Foreign Office officials’ understanding of the importance of religion is still inadequate to enable them to understand its role in regions of the world torn apart by sectarian conflict, a senior government defence adviser has said.
Major-General Tim Cross, now retired, was a senior British officer in
the planning of the 2003 invasion of Iraq.
He told The Tablet that the
religious literacy course introduced by the former faith and communities
minister, Baroness (Sayeeda) Warsi, gave people only an intellectual
understanding of the role of religion in geopolitics.
The persistent belief at the Foreign Office that religion did not
matter had begun to shift, he said. Asked about the impact of the
course, Major General Cross, a practising Anglican, said he had “a lot
of time” for Baroness Warsi.
“The trouble is that if you believe that
you are – I call them ‘intellectual idiots’ – people educated beyond
their intelligence – if you sit there in Whitehall thinking ‘well all
this religion stuff is complete bollocks’ – then you can go and sit for
half a day and be told it’s important and you can understand this stuff,
but you don’t own it in your heart,” he said.
The Foreign Office’s basic introduction to religious literacy module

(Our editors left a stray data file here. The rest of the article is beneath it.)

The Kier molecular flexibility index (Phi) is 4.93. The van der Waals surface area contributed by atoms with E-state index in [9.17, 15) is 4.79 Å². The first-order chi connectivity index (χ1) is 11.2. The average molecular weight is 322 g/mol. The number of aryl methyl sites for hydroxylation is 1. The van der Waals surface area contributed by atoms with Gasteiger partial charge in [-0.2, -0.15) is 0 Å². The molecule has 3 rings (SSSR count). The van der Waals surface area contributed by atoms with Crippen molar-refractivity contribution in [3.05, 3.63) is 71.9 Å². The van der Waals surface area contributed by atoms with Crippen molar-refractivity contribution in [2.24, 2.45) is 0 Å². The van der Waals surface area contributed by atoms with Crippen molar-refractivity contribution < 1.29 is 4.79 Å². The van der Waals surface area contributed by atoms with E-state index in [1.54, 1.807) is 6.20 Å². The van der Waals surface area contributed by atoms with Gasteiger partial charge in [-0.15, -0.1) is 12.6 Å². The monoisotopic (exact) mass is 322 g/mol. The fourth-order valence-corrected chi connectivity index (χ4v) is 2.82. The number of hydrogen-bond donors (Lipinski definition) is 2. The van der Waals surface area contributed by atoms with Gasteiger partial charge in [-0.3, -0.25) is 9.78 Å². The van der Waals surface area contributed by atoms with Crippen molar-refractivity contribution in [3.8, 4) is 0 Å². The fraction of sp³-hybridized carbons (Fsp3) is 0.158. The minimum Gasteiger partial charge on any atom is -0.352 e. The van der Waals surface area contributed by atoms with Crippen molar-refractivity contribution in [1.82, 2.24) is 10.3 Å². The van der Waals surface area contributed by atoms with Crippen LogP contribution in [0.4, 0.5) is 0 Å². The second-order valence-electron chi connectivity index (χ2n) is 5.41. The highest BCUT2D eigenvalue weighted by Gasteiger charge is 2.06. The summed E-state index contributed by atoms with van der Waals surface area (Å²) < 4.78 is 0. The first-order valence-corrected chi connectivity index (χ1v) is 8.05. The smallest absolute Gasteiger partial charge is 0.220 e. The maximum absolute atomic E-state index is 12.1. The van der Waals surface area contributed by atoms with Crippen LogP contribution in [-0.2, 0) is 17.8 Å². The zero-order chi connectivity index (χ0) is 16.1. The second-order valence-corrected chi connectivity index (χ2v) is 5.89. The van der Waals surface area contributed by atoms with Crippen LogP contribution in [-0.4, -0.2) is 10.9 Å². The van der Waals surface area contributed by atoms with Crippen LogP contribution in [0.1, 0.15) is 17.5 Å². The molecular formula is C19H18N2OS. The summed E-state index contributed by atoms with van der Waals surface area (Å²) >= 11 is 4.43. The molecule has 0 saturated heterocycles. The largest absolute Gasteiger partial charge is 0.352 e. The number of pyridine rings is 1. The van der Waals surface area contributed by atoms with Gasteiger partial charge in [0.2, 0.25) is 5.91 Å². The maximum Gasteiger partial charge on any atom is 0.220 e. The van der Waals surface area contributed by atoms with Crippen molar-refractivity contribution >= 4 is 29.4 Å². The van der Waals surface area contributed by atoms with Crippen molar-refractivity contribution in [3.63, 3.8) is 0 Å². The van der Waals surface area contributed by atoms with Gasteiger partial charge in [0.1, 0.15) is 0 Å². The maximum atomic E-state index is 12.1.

can take half a day, and a spokesman confirmed the optional Religion and
Foreign Policy course takes two days.
He said officials still failed to grasp why, for example, Sunni and
Shia Muslims would fight each other.
“So you can explain the
distinction, but I don’t think anyone in Whitehall really understands
how somebody can blow themselves to pieces on the basis of believing
that the prophet Mohammed’s successor was bloke x instead of bloke y,”
Cross, who has publicly criticised the lack of planning before the
2003 invasion, highlighted two consequences of the foreign office’s
religious illiteracy. Firstly, he said that officials “struggled” to
understand “that the influence you’re trying to bring to bear has to be
seen in a completely different light” in the Muslim world.
Secondly, regarding people who had fled their homes as a result of
conflict, it had resulted in non-Muslims such as Christians, “who have
suffered terribly … being largely cut out of the equation” when it came
to receiving aid.
He said he had attempted to challenge officials at the Department for
International Development (DfID) about the channelling of aid through
Muslim-run organisations which did not reach minorities who did not feel
safe living in the big refugee camps.
He cited a conversation in which a
member of staff “thought Yezidis were Christians” and therefore
believed that by aiding the former, the latter benefited. After
correcting the person, “I got this blank, embarrassed look,” he said.
He also said that while he agreed with the former Prime Minister
David Cameron’s principle of supporting refugees from the Middle East to
stay in the region, the Government needed to acknowledge that
Christians wanted to leave it for good.
They should also challenge the
governments of those countries in which people have sought refuge,
regarding the way Christians are treated there.